At that point, Bowie had his eye on film. As he penned the Diamond Dogs album, he also famously wrote a film treatment of its apocalyptic tale to star Terence Stamp and Iggy Pop. Didn’t happen. At Elizabeth Taylor’s urging, he was in talks to co-star in The Blue Bird. Didn’t happen. There was a modern Around the World in 80 Days script co-written with Flo & Eddie that he was set to direct. Didn’t happen. He was asked to co-star with Richard Burton in The Eagle Has Landed. Didn’t happen. Only the urging of his then-agent Maggie Abbott and Roeg’s fascination with the “Cracked Actor” doc pushed Bowie to the filmic fore.
“As soon as Bowie got to New Mexico, he was the man who fell to Earth,” says Richmond. “There were times when you felt as if he was just [barely] holding it all together in his daily life, but he made that work.”
Clark believes Roeg chose Bowie because the singer was used to stopping and starting during the middle of takes in the studio to get things just right. “David loved running lines over and over from top to bottom between scenes,” she says of a rehearsal schedule and budget that did not allow for table reads. “He never griped about stopping a scene in the middle and picking it back up with a certain line, because that’s what he was used to doing during recording sessions. He wasn’t ever precious about it. That wasn’t David.”
Where Bowie did tense up, oddly enough, was during one of the film’s three nude scenes—the most gentle, romantic one, according to Clark. “We’re supposed to be precious—all young love and natural—but we’re naked in front of a crew of people. It was mandatory throughout the 1970s. I felt as [though] he was uptight,” she laughs, recalling that when the two had to perform a nude scene after her character had aged some forty years, Bowie was less reluctant. “Oh, when they brought in my sixty- or seventy-year-old body double, he was all over her, really into that, down there licking. Loving it really. Maybe he was just uptight with me.”
While Clark mentions their poignant breakup scene as her favorite of the film (“Nic’s only direction was to remember that this was the last time I would ever see [Newton]—that choked me up”), Richmond picks a more iconic image: the one that provides the cover of Bowie’s 1976 album Station to Station. “That scene where we used this simply designed white spaceship, spare lighting, and David and Rip Torn talking about space travel versus weaponry is dazzling to me—funny, too. When Bowie asks about being an alien and Rip asks if he’s from Lithuania, I still laugh.”
What was no laughing matter to the filmmakers was how the film, upon its original US release, got hacked up by its distributors for no good reason other than to accommodate more screenings. “Am I upset that the American version was chopped?” asks Richmond. “Yes, unabashedly. They butchered it. Those idiots didn’t get it. That’s why we made sure to get [the new 4K restoration] right. We got the colors on this new one closer to the original film, more lustrous yellows and shadows.”
The film’s soundtrack was similarly fraught. It was originally to have come from Bowie himself, who intended for the project to be his follow-up to 1975’s Young Americans. Arranger Paul Buckmaster worked with the musician on a score featuring bits of music that turned out to be little more than unmixed, bluntly edited instrumental tracks, discordant electronic cuts, and African thumb piano suites.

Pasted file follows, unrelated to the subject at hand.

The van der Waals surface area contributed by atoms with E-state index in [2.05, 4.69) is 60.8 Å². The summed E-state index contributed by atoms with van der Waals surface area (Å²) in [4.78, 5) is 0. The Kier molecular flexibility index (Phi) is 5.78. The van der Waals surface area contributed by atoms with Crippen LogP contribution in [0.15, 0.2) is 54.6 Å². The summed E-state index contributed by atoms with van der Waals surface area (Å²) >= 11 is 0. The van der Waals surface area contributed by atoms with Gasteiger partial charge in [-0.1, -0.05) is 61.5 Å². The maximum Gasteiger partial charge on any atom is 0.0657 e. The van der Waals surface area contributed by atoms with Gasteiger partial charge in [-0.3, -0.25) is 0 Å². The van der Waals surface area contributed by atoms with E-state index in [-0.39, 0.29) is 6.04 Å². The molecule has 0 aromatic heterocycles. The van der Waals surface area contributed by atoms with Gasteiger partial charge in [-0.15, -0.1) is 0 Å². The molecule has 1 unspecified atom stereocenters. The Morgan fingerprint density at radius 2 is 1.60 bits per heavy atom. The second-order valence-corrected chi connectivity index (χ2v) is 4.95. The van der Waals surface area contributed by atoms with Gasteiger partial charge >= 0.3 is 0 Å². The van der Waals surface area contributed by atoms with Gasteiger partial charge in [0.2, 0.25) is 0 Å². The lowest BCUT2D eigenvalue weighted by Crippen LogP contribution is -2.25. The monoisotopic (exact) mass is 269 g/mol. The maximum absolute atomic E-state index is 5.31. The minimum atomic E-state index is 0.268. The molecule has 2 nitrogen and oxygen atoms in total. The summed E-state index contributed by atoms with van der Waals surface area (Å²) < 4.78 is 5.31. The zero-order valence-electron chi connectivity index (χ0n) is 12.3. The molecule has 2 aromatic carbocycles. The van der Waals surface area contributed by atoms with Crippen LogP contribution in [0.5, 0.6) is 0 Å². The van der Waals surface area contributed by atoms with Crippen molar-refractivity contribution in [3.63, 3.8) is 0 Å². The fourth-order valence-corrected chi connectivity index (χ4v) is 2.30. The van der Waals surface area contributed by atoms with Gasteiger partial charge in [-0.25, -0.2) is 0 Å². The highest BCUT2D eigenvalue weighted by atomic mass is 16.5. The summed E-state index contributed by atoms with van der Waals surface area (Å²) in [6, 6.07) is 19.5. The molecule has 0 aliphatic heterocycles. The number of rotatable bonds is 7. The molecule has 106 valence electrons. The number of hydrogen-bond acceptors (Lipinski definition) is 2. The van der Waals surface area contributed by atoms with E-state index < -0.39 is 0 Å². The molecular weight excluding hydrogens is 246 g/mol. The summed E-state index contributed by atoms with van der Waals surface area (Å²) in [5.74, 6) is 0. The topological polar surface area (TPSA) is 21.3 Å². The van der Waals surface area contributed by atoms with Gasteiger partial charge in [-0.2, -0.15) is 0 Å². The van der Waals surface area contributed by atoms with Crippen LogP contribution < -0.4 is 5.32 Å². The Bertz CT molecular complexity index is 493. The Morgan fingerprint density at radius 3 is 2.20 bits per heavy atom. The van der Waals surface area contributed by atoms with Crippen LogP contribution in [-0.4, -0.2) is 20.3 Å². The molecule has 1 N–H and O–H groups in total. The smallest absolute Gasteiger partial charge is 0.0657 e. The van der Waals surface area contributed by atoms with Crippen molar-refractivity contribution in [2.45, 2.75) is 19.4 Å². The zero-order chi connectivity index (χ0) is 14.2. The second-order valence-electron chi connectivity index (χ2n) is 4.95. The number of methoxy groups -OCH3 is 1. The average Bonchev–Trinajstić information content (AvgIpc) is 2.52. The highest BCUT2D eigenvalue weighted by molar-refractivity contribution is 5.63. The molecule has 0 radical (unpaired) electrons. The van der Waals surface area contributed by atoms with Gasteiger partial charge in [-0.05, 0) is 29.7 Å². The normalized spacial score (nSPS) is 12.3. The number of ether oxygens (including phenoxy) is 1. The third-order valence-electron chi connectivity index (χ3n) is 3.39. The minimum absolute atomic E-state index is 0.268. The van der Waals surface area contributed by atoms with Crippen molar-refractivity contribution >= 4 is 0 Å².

“Bowie had been doing stuff for over three months in Bel Air and Cherokee Studios in Hollywood, and Roeg was getting impatient, especially as his editor was clamoring for product and the tracks that he had received weren’t yet mixed,” says writer Chris Campion, who is currently working on a biography of John Phillips. “It hadn’t even been timed or synced to any of the scenes in the film.”
It’s been rumored that the five or six songs Bowie composed were a mess, that his contract to score the film was botched, and that he had perhaps devoted too much of his post-filming time to completing Station to Station. For now, those songs remain a mystery; the music is sealed in a vault and will only be released if Bowie’s estate allows.
Either way, Roeg ditched Bowie’s efforts for those of Phillips. In 1976, Phillips was still a remarkably productive musician and composer who happened to be a longtime pal of Roeg’s. “They knew each other from the clubs of New York City and Roeg thought of Phillips—certainly a character but a capable one—as the perfect man to score his film,” says Campion. “Roeg wanted American music, and he knew that Phillips was steeped in folk, ragtime, blues, and country.”
Bowie’s music would surely have been intriguing, but it might have been an obvious way to go considering that most alien-oriented films would use such a spacey score. “What was brilliant about Roeg is that his brief totally went against expectations,” notes Campion. “What would be more alien to a visitor—and more quintessentially American—than bluegrass, country, and folk? That would all be part of the information overload that Bowie’s Newton character was receiving from radios, television, and alcohol consumption.”
Richmond agrees, stating that though Roeg knew exactly what he wanted for The Man Who Fell to Earth, he was an organic director content to let his actors fly and the ambience of the moment have its way. “Best I’ve ever worked with, and that film is the best he ever made,” he says. “There are no storyboards with him, no shot lists, [he] just let things play. We need more films from him.”
For now, The Man Who Fell to Earth, as a full package of restored sound and vision, will have to do. FL